[00:14:53] Dr. Laurie Santos: Totally. And I think, you know, we—these days, you know, especially among more privileged students, you really have a culture of, you know, parents’ kind of anxiously helping. I think, you know, some of the stress of college isn’t helping kids’ mental health, but it’s not helping parents’ mental health either. You know, I think parents are more anxious than ever and anxious about their students’ success down the line. And so, I think, you know, universities are to blame, but you know, universities are also just reflecting the broader culture.

I think we have an incredibly individualist culture, especially here in the west, especially here in the US. I think we have a an incredibly kind of pushy culture that you are your achievements, you are what you do at your job. I think this is some of what we’re pushing against in the context of the pandemic and learning, well, maybe that was wrong. But yeah, I think, I think society and what we think of as achievement and what we assume is gonna bring us happiness just, you know, is wrong. And I think it’s not that people aren’t working on feeling happier. They are, they’re just going about it the wrong way.

[00:15:47] John Moe: It’s funny, when I heard about your show—this was some time ago—and the work that you do, I had kind of a knee jerk, cynical reaction to it. Which I, you know, I sat with for a moment, like, you know, because I go to cognitive behavior therapy too. (Chuckles.) I sat with the feelings for a second, and I thought, “Huh, why am I doing that? Why am I—why am I cynical about happiness being something that that we can get to?” When you do this kind of work, how much of an obstacle is it with the people you teach, the people you talk to, to get past cynicism about happiness?

[00:16:28] Dr. Laurie Santos: Oh, I mean, you know, I get that all the time. I mean, in fact, I think the first episode that I did of my podcast featured one of the students who took my online class. So, I developed this class at Yale for the Yale students. We get so much press about the class and about what was going on at Yale that we turn the class into a free online class, so anybody in the world could take it, you know? So, a bunch of people do, but then that means I get lots of emails from people who are like, “You know, I heard about your class, and I was like, what the hell is this?” I think one of my eventual students said, “You know, it sounds like California hippie shit. Like, you know, this is gonna be stupid.” But then, you know, my experience with people who are cynical is then they try some of these strategies out and they say, “Huh! Like, I actually do feel better.” Right?

I think happiness has been kind of co-opted by people who are in the woo industry or wanna sell you platitudes and so on. But this is a scientific approach, right? Like, and it’s not like rocket science, right? Like, researchers go out and they find happy people. There are individual differences. They are out there. People are feeling happy. And you say, okay, what are these happy people doing on a daily basis? You know, how are they behaving? What do they do to their thought patterns to kind of regulate their thoughts? You know, how are they achieving more positive emotions? What kind of mindsets do they have? And you say, okay, we’ll bring some not so happy folks in, and we’ll see if we could teach them those strategies, and we’ll see if they start to feel better.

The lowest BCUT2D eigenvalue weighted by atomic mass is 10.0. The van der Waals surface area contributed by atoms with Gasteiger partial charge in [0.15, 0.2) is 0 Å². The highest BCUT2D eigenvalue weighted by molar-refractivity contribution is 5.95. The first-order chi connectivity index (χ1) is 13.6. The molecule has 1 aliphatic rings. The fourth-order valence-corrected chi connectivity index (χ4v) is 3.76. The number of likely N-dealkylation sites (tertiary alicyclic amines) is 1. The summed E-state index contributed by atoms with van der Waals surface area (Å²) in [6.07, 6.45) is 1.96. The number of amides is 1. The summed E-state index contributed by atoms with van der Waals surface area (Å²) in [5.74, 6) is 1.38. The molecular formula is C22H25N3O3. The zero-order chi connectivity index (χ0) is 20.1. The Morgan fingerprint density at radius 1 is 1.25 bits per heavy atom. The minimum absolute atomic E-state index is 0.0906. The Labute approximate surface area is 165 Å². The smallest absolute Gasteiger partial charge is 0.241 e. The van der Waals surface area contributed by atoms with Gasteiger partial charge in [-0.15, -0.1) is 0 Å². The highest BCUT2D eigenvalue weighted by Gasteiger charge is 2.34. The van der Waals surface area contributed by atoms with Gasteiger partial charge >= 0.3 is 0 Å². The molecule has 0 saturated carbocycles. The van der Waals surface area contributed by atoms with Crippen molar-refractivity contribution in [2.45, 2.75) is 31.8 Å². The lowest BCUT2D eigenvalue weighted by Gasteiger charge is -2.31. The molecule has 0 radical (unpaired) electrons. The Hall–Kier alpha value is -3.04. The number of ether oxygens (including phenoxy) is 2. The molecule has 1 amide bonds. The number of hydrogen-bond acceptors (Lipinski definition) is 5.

And lo and behold, they do. And again, it’s not like people go from 0 to 100. Right? You know, in my class for example, what we often see is that people who take the online class on a kind of, you know, 0 to 10 scale of happiness wind up going up about a point. So, that means if you start using these strategies, you go from a six to a seven. Again, which is not, you know, a huge bump, but it’s significant. Like, you feel a lot better if you’re a seven than a six.

[00:18:12] Music: Relaxed guitar.

[00:18:14] John Moe: Coming up, who’s stopping you from getting happier, and why is it you that’s stopping you?

(Music ends.)

[00:18:27] Promo:

Music: Bright, hopeful music.

Cameron Esposito: Hey, Max Fun listeners. This is Cameron Esposito. I’m a standup comic actor, writer, bestselling author, and podcaster. I got a great show, called Queery, where I interview LGBTQ+ luminaries across, oh, a bunch of fields. People in entertainment, astronauts, musicians, rock stars. I am bringing the show to Maximum Fun. You can listen right now. And I am so happy to be on this network. We have new episodes out every Monday. You can listen at or wherever you get your podcasts.

(Music fades out.)

[00:19:07] Music: Spirited acoustic guitar.

[00:19:11] John Moe: Back with Dr. Laurie Santos of The Happiness Lab and professor of the most popular class in Yale University history.

(Music ends.)

Definitionally, happiness seems to be an elevated state above being just okay. And as such, it didn’t seem inherently sustainable. Because, you know, if you’re always feeling better than average, when are you gonna revert to the average, you know?

[00:19:42] Dr. Laurie Santos: Yeah. And that’s why I think the definition is so important.

We’re not—happiness is not this destination. I think our culture has sold us a Bill of Goods, you know? Disney, for example. You know, the happily ever after. Again, that’s just not—psychologically, that’s not how it works. My colleague, Dan Gilbert, who’s a professor at Harvard who studies positive psychology among other things, is fond of saying, “Happily ever after only works if you have six minutes to live.”

(They laugh.)